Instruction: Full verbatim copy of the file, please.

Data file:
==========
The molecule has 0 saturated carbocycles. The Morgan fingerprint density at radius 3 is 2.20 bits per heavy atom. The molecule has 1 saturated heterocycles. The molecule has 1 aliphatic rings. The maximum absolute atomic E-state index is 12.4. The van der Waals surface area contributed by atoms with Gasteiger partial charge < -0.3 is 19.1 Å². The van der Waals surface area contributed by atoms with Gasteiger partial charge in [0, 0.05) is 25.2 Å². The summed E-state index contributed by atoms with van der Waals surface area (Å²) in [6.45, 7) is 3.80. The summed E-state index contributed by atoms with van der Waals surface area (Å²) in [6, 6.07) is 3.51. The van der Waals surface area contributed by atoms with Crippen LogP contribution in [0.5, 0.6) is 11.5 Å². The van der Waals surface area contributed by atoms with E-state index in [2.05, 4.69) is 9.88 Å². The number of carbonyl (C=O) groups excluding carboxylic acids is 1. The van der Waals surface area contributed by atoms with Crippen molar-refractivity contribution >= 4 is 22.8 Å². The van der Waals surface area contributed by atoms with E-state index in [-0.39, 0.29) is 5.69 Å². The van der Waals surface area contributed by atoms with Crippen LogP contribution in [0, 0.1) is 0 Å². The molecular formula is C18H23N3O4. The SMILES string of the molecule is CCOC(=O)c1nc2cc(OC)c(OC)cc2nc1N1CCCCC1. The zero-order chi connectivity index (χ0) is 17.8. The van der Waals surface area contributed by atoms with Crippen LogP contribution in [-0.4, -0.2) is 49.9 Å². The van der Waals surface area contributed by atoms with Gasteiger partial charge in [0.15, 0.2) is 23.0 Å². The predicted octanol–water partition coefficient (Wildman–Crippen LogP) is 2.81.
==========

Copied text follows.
The molecule has 0 saturated carbocycles. The Morgan fingerprint density at radius 3 is 2.20 bits per heavy atom. The molecule has 1 saturated heterocycles. The molecule has 1 aliphatic rings. The maximum absolute atomic E-state index is 12.4. The van der Waals surface area contributed by atoms with Gasteiger partial charge < -0.3 is 19.1 Å². The van der Waals surface area contributed by atoms with Gasteiger partial charge in [0, 0.05) is 25.2 Å². The summed E-state index contributed by atoms with van der Waals surface area (Å²) in [6.45, 7) is 3.80. The summed E-state index contributed by atoms with van der Waals surface area (Å²) in [6, 6.07) is 3.51. The van der Waals surface area contributed by atoms with Crippen LogP contribution in [0.5, 0.6) is 11.5 Å². The van der Waals surface area contributed by atoms with E-state index in [2.05, 4.69) is 9.88 Å². The number of carbonyl (C=O) groups excluding carboxylic acids is 1. The van der Waals surface area contributed by atoms with Crippen molar-refractivity contribution >= 4 is 22.8 Å². The van der Waals surface area contributed by atoms with E-state index in [-0.39, 0.29) is 5.69 Å². The van der Waals surface area contributed by atoms with Crippen LogP contribution in [0, 0.1) is 0 Å². The molecular formula is C18H23N3O4. The SMILES string of the molecule is CCOC(=O)c1nc2cc(OC)c(OC)cc2nc1N1CCCCC1. The zero-order chi connectivity index (χ0) is 17.8. The van der Waals surface area contributed by atoms with Crippen LogP contribution in [-0.4, -0.2) is 49.9 Å². The van der Waals surface area contributed by atoms with Gasteiger partial charge in [0.15, 0.2) is 23.0 Å². The predicted octanol–water partition coefficient (Wildman–Crippen LogP) is 2.81.